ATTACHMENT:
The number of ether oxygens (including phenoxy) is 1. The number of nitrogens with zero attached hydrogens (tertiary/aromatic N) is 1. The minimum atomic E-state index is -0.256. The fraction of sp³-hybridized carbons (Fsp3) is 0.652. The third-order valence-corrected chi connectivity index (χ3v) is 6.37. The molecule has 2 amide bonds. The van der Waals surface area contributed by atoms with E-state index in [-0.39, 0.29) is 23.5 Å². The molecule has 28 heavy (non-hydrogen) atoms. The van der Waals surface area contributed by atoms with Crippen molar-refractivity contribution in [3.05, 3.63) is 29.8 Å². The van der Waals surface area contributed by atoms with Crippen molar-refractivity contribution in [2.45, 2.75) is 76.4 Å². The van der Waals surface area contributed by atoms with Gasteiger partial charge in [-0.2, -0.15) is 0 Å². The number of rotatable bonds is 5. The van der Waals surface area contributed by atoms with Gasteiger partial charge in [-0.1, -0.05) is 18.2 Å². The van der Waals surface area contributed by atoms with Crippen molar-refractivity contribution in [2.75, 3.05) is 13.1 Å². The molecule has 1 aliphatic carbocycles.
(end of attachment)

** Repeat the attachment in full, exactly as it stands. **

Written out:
The number of ether oxygens (including phenoxy) is 1. The number of nitrogens with zero attached hydrogens (tertiary/aromatic N) is 1. The minimum atomic E-state index is -0.256. The fraction of sp³-hybridized carbons (Fsp3) is 0.652. The third-order valence-corrected chi connectivity index (χ3v) is 6.37. The molecule has 2 amide bonds. The van der Waals surface area contributed by atoms with E-state index in [-0.39, 0.29) is 23.5 Å². The molecule has 28 heavy (non-hydrogen) atoms. The van der Waals surface area contributed by atoms with Crippen molar-refractivity contribution in [3.05, 3.63) is 29.8 Å². The van der Waals surface area contributed by atoms with Crippen molar-refractivity contribution in [2.45, 2.75) is 76.4 Å². The van der Waals surface area contributed by atoms with Gasteiger partial charge in [-0.2, -0.15) is 0 Å². The number of rotatable bonds is 5. The van der Waals surface area contributed by atoms with Gasteiger partial charge in [-0.1, -0.05) is 18.2 Å². The van der Waals surface area contributed by atoms with Crippen molar-refractivity contribution in [2.75, 3.05) is 13.1 Å². The molecule has 1 aliphatic carbocycles.